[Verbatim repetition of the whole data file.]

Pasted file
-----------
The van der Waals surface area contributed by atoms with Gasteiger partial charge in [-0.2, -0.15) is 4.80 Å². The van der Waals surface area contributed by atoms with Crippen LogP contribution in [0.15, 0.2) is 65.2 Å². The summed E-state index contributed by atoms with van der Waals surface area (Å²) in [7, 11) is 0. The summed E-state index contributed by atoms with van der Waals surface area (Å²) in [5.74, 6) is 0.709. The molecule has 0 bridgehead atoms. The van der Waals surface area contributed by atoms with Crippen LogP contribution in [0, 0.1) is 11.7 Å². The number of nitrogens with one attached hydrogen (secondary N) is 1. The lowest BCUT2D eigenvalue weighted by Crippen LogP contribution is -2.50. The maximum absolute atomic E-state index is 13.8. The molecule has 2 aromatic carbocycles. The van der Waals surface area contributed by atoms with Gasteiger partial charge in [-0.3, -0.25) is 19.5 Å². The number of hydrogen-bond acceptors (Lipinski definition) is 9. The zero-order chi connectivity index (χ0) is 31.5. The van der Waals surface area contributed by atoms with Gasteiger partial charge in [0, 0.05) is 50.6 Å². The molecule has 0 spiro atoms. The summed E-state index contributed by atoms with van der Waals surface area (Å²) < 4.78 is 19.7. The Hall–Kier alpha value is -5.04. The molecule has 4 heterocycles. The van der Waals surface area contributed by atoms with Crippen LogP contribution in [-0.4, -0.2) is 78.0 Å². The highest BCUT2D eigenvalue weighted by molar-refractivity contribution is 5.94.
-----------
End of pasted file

The van der Waals surface area contributed by atoms with Gasteiger partial charge in [-0.2, -0.15) is 4.80 Å². The van der Waals surface area contributed by atoms with Crippen LogP contribution in [0.15, 0.2) is 65.2 Å². The summed E-state index contributed by atoms with van der Waals surface area (Å²) in [7, 11) is 0. The summed E-state index contributed by atoms with van der Waals surface area (Å²) in [5.74, 6) is 0.709. The molecule has 0 bridgehead atoms. The van der Waals surface area contributed by atoms with Crippen LogP contribution in [0, 0.1) is 11.7 Å². The number of nitrogens with one attached hydrogen (secondary N) is 1. The lowest BCUT2D eigenvalue weighted by Crippen LogP contribution is -2.50. The maximum absolute atomic E-state index is 13.8. The molecule has 2 aromatic carbocycles. The van der Waals surface area contributed by atoms with Gasteiger partial charge in [-0.3, -0.25) is 19.5 Å². The number of hydrogen-bond acceptors (Lipinski definition) is 9. The zero-order chi connectivity index (χ0) is 31.5. The van der Waals surface area contributed by atoms with Gasteiger partial charge in [0, 0.05) is 50.6 Å². The molecule has 0 spiro atoms. The summed E-state index contributed by atoms with van der Waals surface area (Å²) < 4.78 is 19.7. The Hall–Kier alpha value is -5.04. The molecule has 4 heterocycles. The van der Waals surface area contributed by atoms with Crippen LogP contribution in [-0.4, -0.2) is 78.0 Å². The highest BCUT2D eigenvalue weighted by molar-refractivity contribution is 5.94.